/Mark Hulbert: As Congress debates more coronavirus stimulus, don’t exaggerate the effect of the 2008 bailouts on the stock market

Mark Hulbert: As Congress debates more coronavirus stimulus, don’t exaggerate the effect of the 2008 bailouts on the stock market

CHAPEL HILL, N.C — The $2 trillion stimulus bill to fight the ills of the coronavirus that may be close to passage brings to mind the outwardly similar government bailout in the autumn of 2008.

You may think this parallel is good news for the stock market, since the 2008 stimulus appeared to work. After all, the bear market came to an end, didn’t it? And equities then entered into an extraordinary and unprecedented bull market that didn’t end until a month ago — 11 years later.

Well, sort of.

Actually, this cheerful narrative glosses over some harsh realities. The bear market in 2008 not only continued following the passage of the 2008 stimulus programs, it became even more ferocious. It lasted more than five additional months and roughly halved the S&P 500 index

SPX, +1.15%

  over its life.

Let’s start this walk down memory lane in September 2008. Stocks had already been falling, but that’s when the housing market in particular and the economy in general collapsed. In that month alone, Lehman Brothers declared bankruptcy and the federal government effectively nationalized Fannie Mae and Freddie Mac, the two agencies whose goals was guaranteeing home mortgages. The Federal Reserve’s balance sheet mushroomed as it aggressively pursued a quantitative easing program.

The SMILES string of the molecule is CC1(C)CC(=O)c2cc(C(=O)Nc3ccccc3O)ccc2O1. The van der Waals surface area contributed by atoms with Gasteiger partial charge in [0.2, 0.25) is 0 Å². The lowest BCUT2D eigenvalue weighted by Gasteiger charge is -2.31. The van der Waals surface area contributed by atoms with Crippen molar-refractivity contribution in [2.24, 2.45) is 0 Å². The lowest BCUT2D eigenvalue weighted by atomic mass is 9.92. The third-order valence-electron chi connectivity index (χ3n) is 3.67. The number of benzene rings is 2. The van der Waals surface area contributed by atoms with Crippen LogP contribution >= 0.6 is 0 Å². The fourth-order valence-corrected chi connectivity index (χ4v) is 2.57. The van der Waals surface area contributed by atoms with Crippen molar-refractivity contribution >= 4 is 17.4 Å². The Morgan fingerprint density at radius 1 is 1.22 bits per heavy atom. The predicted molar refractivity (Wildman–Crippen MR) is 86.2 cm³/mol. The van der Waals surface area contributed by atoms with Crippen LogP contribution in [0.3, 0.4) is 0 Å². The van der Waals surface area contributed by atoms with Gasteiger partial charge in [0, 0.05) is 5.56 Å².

This was followed in early October by passage of the Troubled Asset Relief Program (TARP), the massive stimulus program that directed the U.S. Treasury to purchase assets and equity of banks and other businesses.

The wisdom of all those actions is still hotly debated today. But about one thing there can be no doubt: They did not stop the bear market in its tracks, as you can see in this chart.

What this means for today: Even if you credit the government’s 2008 bailouts with ending the bear market (a big “if”), and even if you believe that the recent stimulus bill will be as effective as those 2008 actions (another big “if”), you shouldn’t be surprised if the stock market continues to fall for another five-plus months and loses nearly half its value.

This perhaps helps to explain why the market’s huge rally on Wednesday of this week fizzled out at the close. What intra-day was a gain of more than 1,200 points for the Dow Jones Industrial Average

DJIA, +2.39%

  turned into a gain of “just” 400 points, after falling more than 800 points in the last few minutes of trading. The Nasdaq Composite

COMP, -0.45%

  ended the session with a loss.

So be careful what you wish for. You need to be prepared for some very dark times in coming months even if the markets follow the 2008 script.

Also read: Stock market’s historic bounce may signal ‘near-term bottom,’ but remember what happened in 1987 and 2008

Mark Hulbert is a regular contributor to MarketWatch. His Hulbert Ratings tracks investment newsletters that pay a flat fee to be audited. He can be reached at mark@hulbertratings.com.

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